Encryption is one of the most widely used and effective data security methods used by organizations to transfer data.
• When you use your credit card online, your computer encrypts that information so that others can’t steal your personal data as it is being transferred.
• When you see the image, it means that there is an encrypted link between the website’s server and your browser.
Should you de-connect your connected devices?
From sports brands to pharmaceutical corporations, companies worldwide are gathering more data than ever due to boost of Internet connected devices now integrated into their IT infrastructure.
By May 2018, new European Union rules related to the General Data Protection Regulation (GDPR) will go into effect and could potentially interfere with companies that bank on collecting and processing user data for their businesses.
So, what’s the problem?
The dilemma for these companies experimenting with Artificial Intelligence (AI) begins with profiling, which is essentially the ability for companies to use automation to determine certain characteristics of their individual users.
When companies use data analytics and related automation technologies to predict whether someone is likely to be a good worker or be more prone to a specific illness, that business is taking part in profiling.
“Companies need to carefully determine how to use their various types of data for different purposes that don’t potentially put them at risk of a violation. In some cases, that may mean a company should leave out certain demographic data when debuting a specific service overseas.”
Executives of major tech companies like Cisco and Microsoft are advocating for the technology community to “explain very well” complex and misunderstood AI technologies to policy makers who may be ill-informed.
As the EU prides itself on protecting the personal data of an individual, these companies conducting business in the Europe must be extremely cautious with how they handle and process their customer data.
Read more on Fortune: http://fortune.com/2017/02/14/google-microsoft-cisco-privacy-profiling-artificial-intelligence/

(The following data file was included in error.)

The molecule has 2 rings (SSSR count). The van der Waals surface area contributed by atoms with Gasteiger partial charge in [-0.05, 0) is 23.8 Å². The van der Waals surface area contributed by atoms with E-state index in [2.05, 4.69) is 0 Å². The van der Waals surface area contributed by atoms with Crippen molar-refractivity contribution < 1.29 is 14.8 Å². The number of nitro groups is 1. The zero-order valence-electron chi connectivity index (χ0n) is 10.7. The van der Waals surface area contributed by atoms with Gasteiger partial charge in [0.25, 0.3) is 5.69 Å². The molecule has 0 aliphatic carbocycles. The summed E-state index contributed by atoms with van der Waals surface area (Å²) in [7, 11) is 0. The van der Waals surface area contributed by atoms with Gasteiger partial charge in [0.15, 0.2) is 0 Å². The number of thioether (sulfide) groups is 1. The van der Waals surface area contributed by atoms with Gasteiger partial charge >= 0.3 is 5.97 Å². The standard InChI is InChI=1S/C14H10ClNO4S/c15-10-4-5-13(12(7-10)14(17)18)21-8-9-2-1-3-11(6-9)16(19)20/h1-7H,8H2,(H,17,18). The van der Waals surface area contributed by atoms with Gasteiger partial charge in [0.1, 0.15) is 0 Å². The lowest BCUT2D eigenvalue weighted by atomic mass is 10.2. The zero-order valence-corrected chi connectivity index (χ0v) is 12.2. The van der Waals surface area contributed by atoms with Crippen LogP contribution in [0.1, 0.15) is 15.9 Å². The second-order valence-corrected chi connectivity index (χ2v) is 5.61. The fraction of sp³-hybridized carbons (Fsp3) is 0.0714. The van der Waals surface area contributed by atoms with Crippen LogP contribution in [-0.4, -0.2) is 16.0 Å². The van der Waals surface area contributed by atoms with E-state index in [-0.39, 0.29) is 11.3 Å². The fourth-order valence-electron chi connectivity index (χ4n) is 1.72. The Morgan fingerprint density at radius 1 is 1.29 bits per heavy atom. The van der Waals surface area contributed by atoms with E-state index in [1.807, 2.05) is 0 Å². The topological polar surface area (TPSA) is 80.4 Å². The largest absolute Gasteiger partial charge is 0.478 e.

Image credit: Shutterstock
As we embark into a fully data-driven world, it is important for technology consumers to ask questions to better understand where their personal data is going.
Unfortunately, the interminable sphere of Big Data can get really boring and confusing. This is why cartoonist Josh Neufeld and Michael Keller of Al Jazeera America collaborated to create “Terms of Service: Understanding our Role in the World of Big Data,” a comic novella sum field guide that demystifies Big Data and its implications on daily life.
The comic itself is centered around how data is handled in the United States and explores the tradeoffs between giving up personal data and how that data could be used against you. It answers many questions, such as:
• Which technologies might seem invasive today, that five years from now will seem normal?
• As technology users, how do we keep up with the pace without letting our data determine who we are?
French newspaper Le Monde recently published the first 30 pages of the French version of the comic. Recent concerns about the collection and sharing of data have brought Big Data to the forefront of privacy discussions.
Terms of Service, http://projects.aljazeera.com/2014/terms-of-service/#1
Al Jazeera America, http://america.aljazeera.com/tools/pressreleases/al-jazeera-america-releases-first-graphic-novella.html
Senators have introduced legislation to repeal the FCC privacy rules.
Legislators in the United States are in the process of reversing privacy rules that were introduced last October and voted on by the Federal Communications Commission (FCC).
The privacy rules in question oblige internet service providers (ISP) to inform users when sharing “sensitive” information about them. This includes browsing history, location, email content and other communications. Voted on at the end of the Obama administration, these rules were supposed to take effect in early 2017.
If these rules are repealed, ISPs will be free to share or sell user data to partners, who can then advertise and serve targeted advertising—all without informing users.
Read more on The Verge.
UR is a web browser created specifically to keep your online data private and safe. Learn more about our privacy features.